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Written by

Andrew Millar

Date

August 23, 2011

I’m not really an early adopter. I wouldn’t call myself a gear freak. I certainly wouldn’t queue outside of an Apple store waiting for the release of iPhone7 or iThing81…

But I do own an iPad.

Now don’t get me wrong. I am an Apple devotee. I have been ever since the Creative Director left my then, place of employment, and wasn’t replaced. The very next morning I snuck in to the vacant office and stealth-fully stole his Macintosh SE/40. Actually you can’t do anything with any layer of stealth with those things. The weighed the same as and looked exactly like a large Besser brick. This one had a bag you could use to take it home. It looked like you were toting a soft esky back to the rim with a… well a Besser brick inside.

But I was happy to have it sitting on my desk… Black and white 7 inch screen and all. But it served the purpose and I learnt my craft banging away on a keyboard the likes of which you’ll find in most public libraries today.

After a year of service I decided to back up all my work for safety. It all fitted on one floppy disk. I kept referring to it as my life on a beer mat.

Macs quickly became all the rage in the Advertising Industry. And they still are, largely because they were easy to use. 5 minutes and any monkey could be typing out live read scripts for the local hair dressing saloon. My son, who is heading for a career in Computer Science first slapped the key of any computer on the SE/40.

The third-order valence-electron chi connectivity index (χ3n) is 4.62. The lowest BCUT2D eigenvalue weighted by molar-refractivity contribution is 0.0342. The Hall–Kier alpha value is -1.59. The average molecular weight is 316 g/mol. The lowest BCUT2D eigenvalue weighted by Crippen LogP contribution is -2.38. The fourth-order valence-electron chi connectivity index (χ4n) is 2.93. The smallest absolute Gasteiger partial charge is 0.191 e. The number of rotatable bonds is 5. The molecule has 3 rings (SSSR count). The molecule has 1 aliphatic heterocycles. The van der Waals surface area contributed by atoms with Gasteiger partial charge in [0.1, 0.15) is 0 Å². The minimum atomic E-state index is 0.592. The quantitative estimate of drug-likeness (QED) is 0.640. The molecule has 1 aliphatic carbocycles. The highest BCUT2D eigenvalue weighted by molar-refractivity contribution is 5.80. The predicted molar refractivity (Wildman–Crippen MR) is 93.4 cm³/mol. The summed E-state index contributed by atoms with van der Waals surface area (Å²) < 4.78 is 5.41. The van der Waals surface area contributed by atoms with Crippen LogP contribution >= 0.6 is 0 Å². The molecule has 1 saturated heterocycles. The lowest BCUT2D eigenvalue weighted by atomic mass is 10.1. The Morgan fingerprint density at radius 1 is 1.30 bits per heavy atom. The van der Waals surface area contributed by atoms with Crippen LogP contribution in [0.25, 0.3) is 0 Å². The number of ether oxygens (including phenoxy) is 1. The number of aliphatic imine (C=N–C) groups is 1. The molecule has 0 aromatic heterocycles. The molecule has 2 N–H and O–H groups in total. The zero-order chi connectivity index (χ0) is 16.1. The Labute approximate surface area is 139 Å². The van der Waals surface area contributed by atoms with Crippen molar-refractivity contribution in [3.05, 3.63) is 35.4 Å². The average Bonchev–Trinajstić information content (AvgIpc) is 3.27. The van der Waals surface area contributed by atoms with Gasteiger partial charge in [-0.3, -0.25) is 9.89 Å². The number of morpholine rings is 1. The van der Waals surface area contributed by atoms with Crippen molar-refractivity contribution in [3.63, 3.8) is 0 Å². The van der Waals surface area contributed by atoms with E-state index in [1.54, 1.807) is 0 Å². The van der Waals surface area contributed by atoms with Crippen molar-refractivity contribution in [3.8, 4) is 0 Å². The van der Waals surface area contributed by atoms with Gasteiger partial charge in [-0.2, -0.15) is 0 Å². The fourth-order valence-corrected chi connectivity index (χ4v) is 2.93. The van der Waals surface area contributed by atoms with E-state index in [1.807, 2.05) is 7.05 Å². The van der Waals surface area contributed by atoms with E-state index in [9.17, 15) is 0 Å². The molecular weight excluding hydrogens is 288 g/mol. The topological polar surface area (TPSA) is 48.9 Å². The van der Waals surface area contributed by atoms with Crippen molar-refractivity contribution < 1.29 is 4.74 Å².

Over the years I have had a succession of Apple computers to work on… about 15 to count them all. Powerbook 100s, G3s, G4s, G5… etc

I learnt very quickly that these machines could help me create. I could put together a press ad on screen, I could write and edit and edit and edit and edit as much as I liked. With colour screens and a pirate version of Photoshop 2, I learnt that I didn’t have to paint. I could do that on screen. I could start with a photo and rework whatever I liked. I didn’t need to fiddle with brushes, turps and paints. Which was good because I was crap at that. My screen was the canvas and the mouse became the brush. And when I travelled overseas I took a little 12 inch laptop and wrote and downloaded photos, eventually producing a book.

It was… and has been brilliant.

So when the iPad came out I thought, ‘Terrific. Every thing I need in a convenient simple device.

But, I’m sad to say I was wrong.

The iPad for me is about information acquisition, not creation. It’s for readers, not writers.

OK, howl me down. I know that the iPad can do everything I want it to. You can write, edit photos, even take them on the newer version. It can do everything I want it to but it’s just inconvenient. It’s difficult. It’s a hassle to get things on to it and a drag trying to get stuff off. It’s not the same as the iPhone and it’s not a Mac Book Air…

It appears to be made for commuters, not travellers.

Now before you all jump on to your emails offering to take it off my hands, I do like it for replaying videos, showing photos, presenting ideas, commercials, maps are excellent (in Australia) and I’ve read the odd web site and ebook.

It’s a great thing but it’s not a replacement for anything. It’s a whole new category of thing we didn’t know we needed yet.

 

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